• Investors start by asking “is there an innovative market-based solution to this social problem?”
  • And then “can the social enterprise providing the solution achieve sustainability if supported in the right way and with appropriate funding?”
  • Builder capital is ultra-patient with no predetermined repayment schedules
  • Capital is at risk
  • Builder capital will deliver social returns only while the social enterprise achieves pre-agreed measures of sustainability
  • Builder capital will deliver modest financial returns which are directly related to the success of the enterprise only when sustainability is achieved.
  • Definitions of how financial returns are to be delivered (share of revenues, financial surplus etc.) and applicable thresholds will be agreed in advance and built in to contracts that will be binding on all parties as soon as builder capital is provided to the enterprise  
  • No ownership stake in the enterprise is required although an equity stake could be negotiated if that is the best way of meeting the needs of both the social enterprise and investor, provided that governance structure allows equity

Much work is yet to be done to determine if anyone is prepared to invest on the terms described here for builder capital. Such capital does not fit easily within the conventional risk / return spectrum because it is very high risk and yet offers no security or ownership stake in the enterprise. However, social investors, by definition, are not purely motivated by financial risk and return alone. If the term “social investor” is to have any real meaning there must be a way of incorporating social returns into the risk / return mix.

Initially, at least, we believe builder capital will be provided by private individuals, rather than funds or institutional investors. Providing builder capital to community-based social enterprises will especially appeal to individuals who have a particular affinity with a local area or who are personally affected in some way by the social issue being addressed.

For social enterprises that are truly innovative, in the Christensen empowering innovation sense of the word, social returns will be high and will be achievable from a very early stage – even during pilot / R&D phases. So builder capital investment should be attractive to those with strong social motivations and who are interested in supporting empowering innovation in order to meet social need more effectively.

The ongoing development of the social investment market in the UK presents an opportunity to take heed of what has gone wrong in “conventional” finance and resolve to learn, and apply, the lessons. In particular, we should ensure adequate capital allocations for the innovations that will create future growth and deliver improvements in social outcomes, rather than focus solely on the efficient use of capital.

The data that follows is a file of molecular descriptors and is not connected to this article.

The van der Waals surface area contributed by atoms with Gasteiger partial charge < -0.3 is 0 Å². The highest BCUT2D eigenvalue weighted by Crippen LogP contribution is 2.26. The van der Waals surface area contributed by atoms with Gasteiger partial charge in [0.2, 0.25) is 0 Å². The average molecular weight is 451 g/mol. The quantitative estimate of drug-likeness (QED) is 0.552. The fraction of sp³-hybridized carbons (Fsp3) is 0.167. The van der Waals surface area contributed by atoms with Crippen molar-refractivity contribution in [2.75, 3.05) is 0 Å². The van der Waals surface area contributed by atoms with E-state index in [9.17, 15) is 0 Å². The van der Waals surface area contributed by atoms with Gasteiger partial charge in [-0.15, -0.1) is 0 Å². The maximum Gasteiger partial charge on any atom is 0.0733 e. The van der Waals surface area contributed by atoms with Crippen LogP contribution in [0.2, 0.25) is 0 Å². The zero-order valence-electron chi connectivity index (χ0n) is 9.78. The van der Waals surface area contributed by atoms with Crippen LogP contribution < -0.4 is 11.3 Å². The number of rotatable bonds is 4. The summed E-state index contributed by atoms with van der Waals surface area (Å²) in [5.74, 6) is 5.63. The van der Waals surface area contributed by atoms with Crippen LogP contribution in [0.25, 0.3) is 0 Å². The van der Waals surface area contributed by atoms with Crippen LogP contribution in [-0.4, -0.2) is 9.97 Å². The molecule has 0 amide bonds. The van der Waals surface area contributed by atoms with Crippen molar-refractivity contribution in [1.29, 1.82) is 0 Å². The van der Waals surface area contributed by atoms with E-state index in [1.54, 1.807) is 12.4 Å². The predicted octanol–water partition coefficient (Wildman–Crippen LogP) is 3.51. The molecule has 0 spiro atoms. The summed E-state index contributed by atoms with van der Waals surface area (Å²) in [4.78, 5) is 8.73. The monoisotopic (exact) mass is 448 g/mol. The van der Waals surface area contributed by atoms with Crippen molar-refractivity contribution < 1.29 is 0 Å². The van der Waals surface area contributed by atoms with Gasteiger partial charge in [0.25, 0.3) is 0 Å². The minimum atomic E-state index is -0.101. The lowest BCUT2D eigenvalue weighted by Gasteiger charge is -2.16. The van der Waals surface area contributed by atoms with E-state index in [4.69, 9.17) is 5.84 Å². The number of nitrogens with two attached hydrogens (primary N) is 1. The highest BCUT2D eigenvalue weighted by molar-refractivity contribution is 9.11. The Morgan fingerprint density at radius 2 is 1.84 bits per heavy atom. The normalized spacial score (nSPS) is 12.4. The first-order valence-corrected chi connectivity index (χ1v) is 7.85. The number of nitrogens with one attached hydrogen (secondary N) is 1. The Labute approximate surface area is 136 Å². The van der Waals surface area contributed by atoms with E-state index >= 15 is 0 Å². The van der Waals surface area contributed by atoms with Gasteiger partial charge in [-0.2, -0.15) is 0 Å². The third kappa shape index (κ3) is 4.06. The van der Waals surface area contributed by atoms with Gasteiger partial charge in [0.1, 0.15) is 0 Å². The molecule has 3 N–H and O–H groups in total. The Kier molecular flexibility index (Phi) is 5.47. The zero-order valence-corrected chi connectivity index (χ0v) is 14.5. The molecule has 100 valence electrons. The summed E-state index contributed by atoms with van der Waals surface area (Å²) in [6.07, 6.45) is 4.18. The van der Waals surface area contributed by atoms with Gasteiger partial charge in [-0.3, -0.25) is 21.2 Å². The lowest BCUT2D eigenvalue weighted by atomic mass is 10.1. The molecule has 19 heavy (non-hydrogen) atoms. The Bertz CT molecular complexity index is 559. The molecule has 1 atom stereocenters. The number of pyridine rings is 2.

By acknowledging the limitations of our current system, applying a clear-eyed approach to understanding what is required, and mobilising the resources of those who have benefited from a system which, it is now clear, is not designed to meet the most pressing needs of society, we can devise a new and more effective system of allocating appropriate capital to the enterprises that are able to use it in the best way for society as a whole.

Success in devising new ways of providing ultra-patient risk capital to early-stage, community-based, innovative social enterprises will be a significant step forward in meeting the needs of society, and in enabling those who have accumulated wealth to use it in a socially useful way. We believe that concepts such as builder capital bring true meaning to the words “social investment” and will ensure that the development of the social investment market will bring much needed resources to those enterprises which are best placed to meet social need. 

The full paper “Financing Social Enterprise: The Role of Builder Capital" is available here

We are currently researching the market for builder capital and we are interested in speaking with potential providers and users of it. Please contact us for more information at:

Helen Heap                                                        This email address is being protected from spambots. You need JavaScript enabled to view it.

Robbie Davison                                                 This email address is being protected from spambots. You need JavaScript enabled to view it.

[1] “A Capitalist’s Dilemma, Whoever Wins on Tuesday”. Clayton M.Christensen. New York Times. November 3,2012: www.nytimes.com/2012/11/04/business/a-capitalists-dilemma-whoever-becomes-president.html?pagewanted=all&_r=0